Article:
Quatermass was intended, from the start, to be a very dense, massive, even threatening, work of high levels and high energy. It was my antidote to the preceding Water Music - a work of small details, delicate textures, and some playfulness. The title was chosen because the word sounded right for the work. It happened to be the name of Professor Bernard Quatermass, star character of a 1950s BBC-TV science fiction serial and two B films (The Creeping Unknown  and Enemy from Space ); at the time, I hadn’t seen them.
The basic sound source in Quatermass is a balloon (By stretching the neck of an inflated balloon, you can change the pitch of the escaping air, it becomes a double-reed instrument). As with all my pieces, work began with collecting what I call “cells” (Schaeffer called them “soundobjects”): hours and hours of quarter inch tape recordings of whatever interested me, the original sound transmuted with (what are now called) “classical” tape-studio techniques. By the time I did “Quatermass”, I guess I had a library of around 300,000 feet of tape (125 hours at 15ips.). From this mass, I would select cells that seemed like they might work together into a piece, and then turn them into stereo (with more classical techniques of tape-delay and tape-echo between channels, panning, reverberation, and placement). For “Quatermass”, I had, for the first time, use of a three-track recorder (the third track filled the center “hole” in early stereo recording), which allowed me to do more complex tape-echo rhythms than before (heard in “Tango” and “Flight”) and thicker sound-masses - the “wall” of sound I wanted for the piece.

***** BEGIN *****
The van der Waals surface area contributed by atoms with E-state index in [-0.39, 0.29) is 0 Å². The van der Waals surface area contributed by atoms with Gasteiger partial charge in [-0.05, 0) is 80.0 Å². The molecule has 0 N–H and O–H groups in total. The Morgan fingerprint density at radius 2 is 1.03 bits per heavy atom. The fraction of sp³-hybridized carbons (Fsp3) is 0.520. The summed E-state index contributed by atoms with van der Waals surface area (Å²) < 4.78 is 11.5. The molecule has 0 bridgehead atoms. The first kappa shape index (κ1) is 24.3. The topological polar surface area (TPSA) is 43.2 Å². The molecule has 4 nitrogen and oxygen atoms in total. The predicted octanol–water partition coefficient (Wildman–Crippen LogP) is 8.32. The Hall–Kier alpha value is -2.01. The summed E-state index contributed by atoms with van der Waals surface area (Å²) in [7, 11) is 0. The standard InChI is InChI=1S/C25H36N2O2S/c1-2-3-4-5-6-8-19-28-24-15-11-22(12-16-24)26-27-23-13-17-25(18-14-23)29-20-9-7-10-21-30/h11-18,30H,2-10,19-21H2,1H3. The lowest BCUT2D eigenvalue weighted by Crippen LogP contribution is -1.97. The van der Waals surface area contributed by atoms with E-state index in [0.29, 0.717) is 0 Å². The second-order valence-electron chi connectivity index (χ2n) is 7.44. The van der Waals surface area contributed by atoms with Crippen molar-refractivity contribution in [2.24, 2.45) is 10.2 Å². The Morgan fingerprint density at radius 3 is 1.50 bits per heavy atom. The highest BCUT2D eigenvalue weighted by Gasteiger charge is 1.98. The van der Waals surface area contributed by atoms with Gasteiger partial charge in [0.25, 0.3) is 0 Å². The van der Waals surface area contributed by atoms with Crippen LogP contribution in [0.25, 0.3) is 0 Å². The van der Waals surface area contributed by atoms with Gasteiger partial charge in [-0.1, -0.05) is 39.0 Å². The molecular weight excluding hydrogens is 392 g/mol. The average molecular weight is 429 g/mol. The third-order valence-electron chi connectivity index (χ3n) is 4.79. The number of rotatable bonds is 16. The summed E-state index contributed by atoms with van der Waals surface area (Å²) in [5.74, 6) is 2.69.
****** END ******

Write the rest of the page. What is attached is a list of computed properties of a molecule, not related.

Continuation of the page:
To mix all this together, I had a six-channel mixer (tubes), one mono, one 2-track, and the 3-track machines as feeds into a quarter-inch, 2-track recorder. That was it (the most elaborate setup I ever had) - no “layering,” just one-pass mixing to the master tape. All this was tube equipment with no noise reduction (I reduced tape hiss by using, for the first time, a free box of experimental low-noise tape from 3M and forcing the oxide with high levels of recording).
The final (and longest) stage was to edit the mixes into the five movements (this was where the Moons were born). I’d guess the forty-six minutes of Quatermass were wrenched out of probably a dozen hours of mixed tape.
“Song and Lament” does indeed have a song and lament. “Tango”, although it doesn’t start like a tango, becomes something like a tango, and “Parade” is sort of a pompous, John Philip Sousa crashing about. “Flight” continues the source ideas of “Tango” on a darker level, and the final part, “Second Song,” is a long working-out of the energies, and an attempt at balancing the weights of the first four parts; it uses the same sound materials, with the addition of a second song figure, a kind of inversion of the first. The gong that ushered in the first song ushers out the second.
Song and Lament A gong, several balloons, a toy cat-cry (or maybe it was a slowed cow-cry), two (unstable) test generators
Tango The generators, the balloons, lots of tape-echo to create the rhythm
Parade A cymbal, rolls of adhesive tape in different widths, elevator motors and white noise (taken from FM radio)
Flight A hollow pipe, a vacuum cleaner hose, a bamboo flute, the balloons.
Second Song Almost all the above, plus chimes (Two Moons use these same materials).
Quatermass act 3: Parade
Quatermass (STARKLAND, 1992)
Water Music, Quatermass, and Two Moons of Quatermass.
From A to Z (STARKLAND, 1993)
Excerpt from Luna Park, Part Three (from Apocalypse), Tango (from Quatermass), plus works by Paul Dresher, Joseph Kasinskas, Joseph Lukasik, Pamela Z, Barbara Imhoff, Charles Amirkhanian, and Phillip Kent Bimstein.